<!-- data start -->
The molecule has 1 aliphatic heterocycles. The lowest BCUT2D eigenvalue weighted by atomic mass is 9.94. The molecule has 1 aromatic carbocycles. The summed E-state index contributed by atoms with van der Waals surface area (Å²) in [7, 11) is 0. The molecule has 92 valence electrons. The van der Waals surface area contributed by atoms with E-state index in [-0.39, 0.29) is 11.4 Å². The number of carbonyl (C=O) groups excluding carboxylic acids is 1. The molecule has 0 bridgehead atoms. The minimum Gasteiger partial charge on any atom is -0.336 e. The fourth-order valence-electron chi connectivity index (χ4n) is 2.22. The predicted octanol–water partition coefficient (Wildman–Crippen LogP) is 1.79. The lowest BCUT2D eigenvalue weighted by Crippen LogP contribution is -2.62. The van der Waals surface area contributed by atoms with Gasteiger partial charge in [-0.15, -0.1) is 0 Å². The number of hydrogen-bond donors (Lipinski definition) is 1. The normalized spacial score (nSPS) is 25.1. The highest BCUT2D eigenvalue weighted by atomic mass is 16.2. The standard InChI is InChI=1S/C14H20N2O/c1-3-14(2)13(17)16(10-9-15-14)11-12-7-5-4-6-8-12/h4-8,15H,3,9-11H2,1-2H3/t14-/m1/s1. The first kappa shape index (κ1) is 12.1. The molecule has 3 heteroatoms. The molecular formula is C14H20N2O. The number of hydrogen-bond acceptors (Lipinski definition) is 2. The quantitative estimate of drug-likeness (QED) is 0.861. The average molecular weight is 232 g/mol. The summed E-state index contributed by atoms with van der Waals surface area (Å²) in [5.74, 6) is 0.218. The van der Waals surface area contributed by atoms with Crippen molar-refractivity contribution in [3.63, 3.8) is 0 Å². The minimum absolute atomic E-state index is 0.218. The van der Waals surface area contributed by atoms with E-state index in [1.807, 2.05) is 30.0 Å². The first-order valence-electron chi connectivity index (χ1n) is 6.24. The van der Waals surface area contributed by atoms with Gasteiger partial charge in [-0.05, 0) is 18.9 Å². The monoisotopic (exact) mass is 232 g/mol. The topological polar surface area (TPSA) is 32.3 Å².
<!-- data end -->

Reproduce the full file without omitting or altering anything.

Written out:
The molecule has 1 aliphatic heterocycles. The lowest BCUT2D eigenvalue weighted by atomic mass is 9.94. The molecule has 1 aromatic carbocycles. The summed E-state index contributed by atoms with van der Waals surface area (Å²) in [7, 11) is 0. The molecule has 92 valence electrons. The van der Waals surface area contributed by atoms with E-state index in [-0.39, 0.29) is 11.4 Å². The number of carbonyl (C=O) groups excluding carboxylic acids is 1. The molecule has 0 bridgehead atoms. The minimum Gasteiger partial charge on any atom is -0.336 e. The fourth-order valence-electron chi connectivity index (χ4n) is 2.22. The predicted octanol–water partition coefficient (Wildman–Crippen LogP) is 1.79. The lowest BCUT2D eigenvalue weighted by Crippen LogP contribution is -2.62. The van der Waals surface area contributed by atoms with Gasteiger partial charge in [-0.15, -0.1) is 0 Å². The number of hydrogen-bond donors (Lipinski definition) is 1. The normalized spacial score (nSPS) is 25.1. The highest BCUT2D eigenvalue weighted by atomic mass is 16.2. The standard InChI is InChI=1S/C14H20N2O/c1-3-14(2)13(17)16(10-9-15-14)11-12-7-5-4-6-8-12/h4-8,15H,3,9-11H2,1-2H3/t14-/m1/s1. The first kappa shape index (κ1) is 12.1. The molecule has 3 heteroatoms. The molecular formula is C14H20N2O. The number of hydrogen-bond acceptors (Lipinski definition) is 2. The quantitative estimate of drug-likeness (QED) is 0.861. The average molecular weight is 232 g/mol. The summed E-state index contributed by atoms with van der Waals surface area (Å²) in [5.74, 6) is 0.218. The van der Waals surface area contributed by atoms with Crippen molar-refractivity contribution in [3.63, 3.8) is 0 Å². The minimum absolute atomic E-state index is 0.218. The van der Waals surface area contributed by atoms with E-state index in [1.807, 2.05) is 30.0 Å². The first-order valence-electron chi connectivity index (χ1n) is 6.24. The van der Waals surface area contributed by atoms with Gasteiger partial charge in [-0.05, 0) is 18.9 Å². The monoisotopic (exact) mass is 232 g/mol. The topological polar surface area (TPSA) is 32.3 Å².